DarkEcho Horror
deccoclock by Rick Berry
Book Review

By Christa Faust
Babbage Press/ $18.95/ 288 pages
ISBN 1-930235-14-3

Writer Caitlin McCullough is one tough chick: 6'2", an accomplished martial artist, rides a Harley, doesn't want to get too involved with the men who are attracted to her -- even her current boyfriend Mike Kiernan, a police detective. When she sees a chance to exploit a grisly murder and turn it into a big bucks true crime book, she grabs it and starts investigating. The victim, a young blonde -- whose real name is Eva Eiseman -- went by the moniker Apocrypha in the hacker world. But computers and codes weren't the girl's only world, she also lived in the darker parts of New York's sexual jungle.

Although previously unexposed to the kinky world of fetish, bondage, domination, submission, and sadomasochism, Caitlin takes to it like a wrist to a handcuff. She quickly finds she has a natural talent for domination and adopts a new persona as Mistress Morrigan. She's also happily in the clutches of Absinthe, the top dog in the decadence division as well as the chief murder suspect. Detective Mike seethes and does silly jealous man-things. While Mike seethes, etc. and Caitlin discovers herself as a dominatrix, both pursue clues to Eva/Apocrypha's murder.

Book COVER Caitlin's sexual adventures overwhelm the mystery for an extended mid-portion of the novel, but the reader doesn't really miss it much as there's plenty of perv-performance taking place on the novelistic stage. In fact, it's not until the ending that we learn just how complex a human puzzle it had all been.

Atypically for a debut novelist, Faust rarely falters as a writer. She writes with clarity and style and handles the naughty bits with skill. Typically for a first novel, there are some lose ends that never become part of the rigging: the world of Apocrypha and her nerdy friends and their fantasy/pagan/psychic associates is almost completely lost after the first 80 pages; Caitlin's sensei and handy Robin Hacker Hood friend Wilson is similarly abandoned, although he does pop up with handy information from time-to-time and at least is provided both an exit and a post-plot life; Eva's mother is evidently a person of some repute, but that's immediately dropped. And, although the debauched and depraved are well drawn, Mike and his police partner Erik, are crude cardboard cutouts.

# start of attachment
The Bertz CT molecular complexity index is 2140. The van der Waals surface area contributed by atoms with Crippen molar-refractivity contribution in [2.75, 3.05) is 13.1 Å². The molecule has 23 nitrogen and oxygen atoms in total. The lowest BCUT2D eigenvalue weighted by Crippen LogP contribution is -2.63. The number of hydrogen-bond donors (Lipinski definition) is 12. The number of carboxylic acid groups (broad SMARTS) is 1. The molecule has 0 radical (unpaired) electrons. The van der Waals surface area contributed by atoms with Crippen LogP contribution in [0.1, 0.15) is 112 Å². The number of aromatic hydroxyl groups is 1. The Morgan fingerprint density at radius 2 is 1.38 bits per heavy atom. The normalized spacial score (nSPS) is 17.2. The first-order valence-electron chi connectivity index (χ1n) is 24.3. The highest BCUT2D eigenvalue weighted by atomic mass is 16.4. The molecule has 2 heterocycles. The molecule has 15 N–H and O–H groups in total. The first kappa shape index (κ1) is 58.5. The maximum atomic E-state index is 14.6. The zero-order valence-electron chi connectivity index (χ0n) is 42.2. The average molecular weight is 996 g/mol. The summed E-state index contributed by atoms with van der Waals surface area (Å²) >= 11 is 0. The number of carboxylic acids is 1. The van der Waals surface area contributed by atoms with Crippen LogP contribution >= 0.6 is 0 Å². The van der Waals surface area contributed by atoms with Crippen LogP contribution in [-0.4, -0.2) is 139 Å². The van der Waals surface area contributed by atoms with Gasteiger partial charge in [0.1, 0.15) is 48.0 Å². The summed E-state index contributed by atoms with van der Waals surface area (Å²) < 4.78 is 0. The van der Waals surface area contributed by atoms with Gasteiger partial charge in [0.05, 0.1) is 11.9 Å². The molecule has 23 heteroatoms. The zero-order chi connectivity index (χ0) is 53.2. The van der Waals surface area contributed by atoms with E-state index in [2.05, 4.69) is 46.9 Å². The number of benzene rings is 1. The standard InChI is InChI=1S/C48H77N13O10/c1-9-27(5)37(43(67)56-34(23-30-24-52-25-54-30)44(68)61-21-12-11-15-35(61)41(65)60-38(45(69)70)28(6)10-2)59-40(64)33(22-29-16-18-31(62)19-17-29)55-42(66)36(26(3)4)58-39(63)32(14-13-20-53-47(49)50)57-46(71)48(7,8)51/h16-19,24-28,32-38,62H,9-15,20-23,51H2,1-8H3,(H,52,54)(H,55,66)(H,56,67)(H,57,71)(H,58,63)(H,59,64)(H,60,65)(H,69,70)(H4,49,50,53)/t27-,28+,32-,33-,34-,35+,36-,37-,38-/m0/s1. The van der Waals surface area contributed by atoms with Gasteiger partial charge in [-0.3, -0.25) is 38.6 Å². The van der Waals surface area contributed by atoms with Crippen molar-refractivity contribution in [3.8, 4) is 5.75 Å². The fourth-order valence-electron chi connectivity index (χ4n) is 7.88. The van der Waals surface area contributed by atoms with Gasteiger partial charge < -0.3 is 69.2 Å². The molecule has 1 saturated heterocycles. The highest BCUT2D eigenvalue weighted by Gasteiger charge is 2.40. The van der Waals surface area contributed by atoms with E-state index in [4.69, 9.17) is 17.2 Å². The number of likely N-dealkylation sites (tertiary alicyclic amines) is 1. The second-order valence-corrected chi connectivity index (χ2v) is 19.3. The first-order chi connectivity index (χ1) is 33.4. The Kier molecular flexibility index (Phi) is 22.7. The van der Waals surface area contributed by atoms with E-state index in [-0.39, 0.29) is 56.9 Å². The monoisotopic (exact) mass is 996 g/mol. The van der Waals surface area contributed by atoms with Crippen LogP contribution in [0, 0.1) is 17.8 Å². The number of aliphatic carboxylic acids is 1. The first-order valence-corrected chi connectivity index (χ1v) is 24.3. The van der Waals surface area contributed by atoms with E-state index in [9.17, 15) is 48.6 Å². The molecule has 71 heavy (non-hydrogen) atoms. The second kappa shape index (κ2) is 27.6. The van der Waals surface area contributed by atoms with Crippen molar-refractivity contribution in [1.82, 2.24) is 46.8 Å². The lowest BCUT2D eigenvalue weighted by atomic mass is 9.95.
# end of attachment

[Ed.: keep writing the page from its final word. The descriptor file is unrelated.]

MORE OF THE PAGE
Even with these flaws, CONTROL FREAK stands out as a significant achievement. Unlike like most erotic writing -- where even dark fantasy remains just that, fantasy -- the perceptive Faust examines the destroying nature of obsession and the devastating compulsions of lust in a milieu where sex involves "scenes" and not relationships. She examines the duality of human nature, but doesn't stop there. She probes further, at least in her heroine, into more complex multiplicities. By the book's finale, Caitlin -- despite her extremes -- has become a character with whom the reader is loath to lose touch. It would be interesting to see where a more mature Caitlin (written by a more mature author) would find herself. -- Paula Guran (Original to this site, January 2003)

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Copyright © 2003 Paula Guran. All Rights Reserved.